That’s why so many hearing specialists put a substantial focus on prevention. Here are several ways to keep listening to your earbuds while reducing your risk of hearing loss with good prevention practices:

  • Use earbuds and headphones that incorporate noise-canceling tech. This will mean you won’t have to crank the volume quite so loud in order to hear your media clearly.
  • Change up the styles of headphones you’re using. Simply put, switch from earbuds to other types of headphones sometimes. Over-the-ear headphones can also be used sometimes.
  • When you’re using your devices, make use of volume-limiting apps.
  • When you’re not wearing your earbuds, reduce the amount of noise damage your ears are subjected to. This could mean paying extra attention to the sound of your environment or avoiding overly loud situations.
  • If you do have to go into an extremely loud setting, use hearing protection. Use earplugs, for example.
  • Make routine visits with us to get your hearing tested. We will help determine the general health of your hearing by getting you screened.

You will be able to preserve your sense of hearing for many years by taking actions to prevent hearing loss, particularly NHIL. And, if you do wind up requiring treatment, like hearing aids, they will be more effective.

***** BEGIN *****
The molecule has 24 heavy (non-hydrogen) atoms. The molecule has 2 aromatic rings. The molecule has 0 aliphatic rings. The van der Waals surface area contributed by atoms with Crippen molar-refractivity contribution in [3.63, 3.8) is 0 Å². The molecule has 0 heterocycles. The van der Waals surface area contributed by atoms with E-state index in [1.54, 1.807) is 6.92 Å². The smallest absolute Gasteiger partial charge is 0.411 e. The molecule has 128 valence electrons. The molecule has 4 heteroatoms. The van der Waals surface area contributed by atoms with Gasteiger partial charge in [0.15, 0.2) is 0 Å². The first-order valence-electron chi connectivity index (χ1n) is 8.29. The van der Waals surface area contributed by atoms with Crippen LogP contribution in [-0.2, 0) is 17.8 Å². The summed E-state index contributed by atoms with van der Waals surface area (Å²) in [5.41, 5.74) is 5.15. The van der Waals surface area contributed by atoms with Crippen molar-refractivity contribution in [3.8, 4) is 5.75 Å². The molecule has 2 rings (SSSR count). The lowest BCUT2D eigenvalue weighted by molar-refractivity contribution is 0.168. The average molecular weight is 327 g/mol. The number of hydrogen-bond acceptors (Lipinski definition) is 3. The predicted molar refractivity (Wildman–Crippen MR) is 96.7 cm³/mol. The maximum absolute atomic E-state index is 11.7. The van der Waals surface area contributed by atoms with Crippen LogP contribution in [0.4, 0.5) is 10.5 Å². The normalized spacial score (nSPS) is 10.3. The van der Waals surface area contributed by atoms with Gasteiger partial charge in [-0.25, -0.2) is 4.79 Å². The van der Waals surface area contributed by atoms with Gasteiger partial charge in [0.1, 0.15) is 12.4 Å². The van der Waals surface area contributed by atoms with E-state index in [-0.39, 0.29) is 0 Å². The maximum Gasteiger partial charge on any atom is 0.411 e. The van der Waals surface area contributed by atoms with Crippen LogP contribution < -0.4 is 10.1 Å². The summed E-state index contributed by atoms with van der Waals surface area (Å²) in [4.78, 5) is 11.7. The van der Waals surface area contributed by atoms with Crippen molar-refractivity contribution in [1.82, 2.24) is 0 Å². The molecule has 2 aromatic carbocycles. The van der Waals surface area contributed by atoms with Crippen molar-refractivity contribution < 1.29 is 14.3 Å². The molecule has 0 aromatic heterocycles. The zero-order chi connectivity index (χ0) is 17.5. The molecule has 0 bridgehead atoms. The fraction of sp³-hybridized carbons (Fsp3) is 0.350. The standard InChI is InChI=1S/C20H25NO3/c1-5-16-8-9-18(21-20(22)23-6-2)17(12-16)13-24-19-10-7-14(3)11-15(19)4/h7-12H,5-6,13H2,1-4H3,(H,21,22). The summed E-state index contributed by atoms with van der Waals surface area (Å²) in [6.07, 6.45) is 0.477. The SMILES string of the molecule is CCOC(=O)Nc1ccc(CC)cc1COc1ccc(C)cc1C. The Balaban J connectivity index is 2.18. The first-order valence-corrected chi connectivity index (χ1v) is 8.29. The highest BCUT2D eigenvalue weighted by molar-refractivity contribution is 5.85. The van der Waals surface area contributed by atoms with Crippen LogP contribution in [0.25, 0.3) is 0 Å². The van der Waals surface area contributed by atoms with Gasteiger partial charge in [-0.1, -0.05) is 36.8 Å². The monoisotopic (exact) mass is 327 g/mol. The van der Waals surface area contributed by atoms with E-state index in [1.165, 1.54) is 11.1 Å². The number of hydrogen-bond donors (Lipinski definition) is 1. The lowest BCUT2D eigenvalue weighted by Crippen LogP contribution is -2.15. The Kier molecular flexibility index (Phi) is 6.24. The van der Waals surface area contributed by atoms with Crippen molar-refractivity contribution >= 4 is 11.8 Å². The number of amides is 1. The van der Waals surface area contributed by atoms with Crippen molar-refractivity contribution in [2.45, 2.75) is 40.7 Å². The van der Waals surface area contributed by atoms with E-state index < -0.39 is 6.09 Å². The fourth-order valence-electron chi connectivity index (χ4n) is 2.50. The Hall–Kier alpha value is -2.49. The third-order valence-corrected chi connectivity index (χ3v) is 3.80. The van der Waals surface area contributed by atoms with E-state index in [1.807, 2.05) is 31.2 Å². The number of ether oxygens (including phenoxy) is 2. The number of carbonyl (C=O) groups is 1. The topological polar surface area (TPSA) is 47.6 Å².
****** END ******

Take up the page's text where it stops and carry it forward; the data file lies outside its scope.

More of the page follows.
So… are earbuds the enemy?

Well…should I just chuck my earbuds in the rubbish? Well, no. Especially not if you have those Apple AirPods, those little devices are expensive!

But your approach may need to be changed if you’re listening to your earbuds constantly. You may not even recognize that your hearing is being harmed by your earbuds. Knowing the danger, then, is your best defense against it.

Step one is to moderate the volume and duration of your listening. Step two is to speak with us about the state of your hearing right away.

If you believe you may have damage caused by overuse of earbuds, call us right away! We Can Help!

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The site information is for educational and informational purposes only and does not constitute medical advice. To receive personalized advice or treatment, schedule an appointment.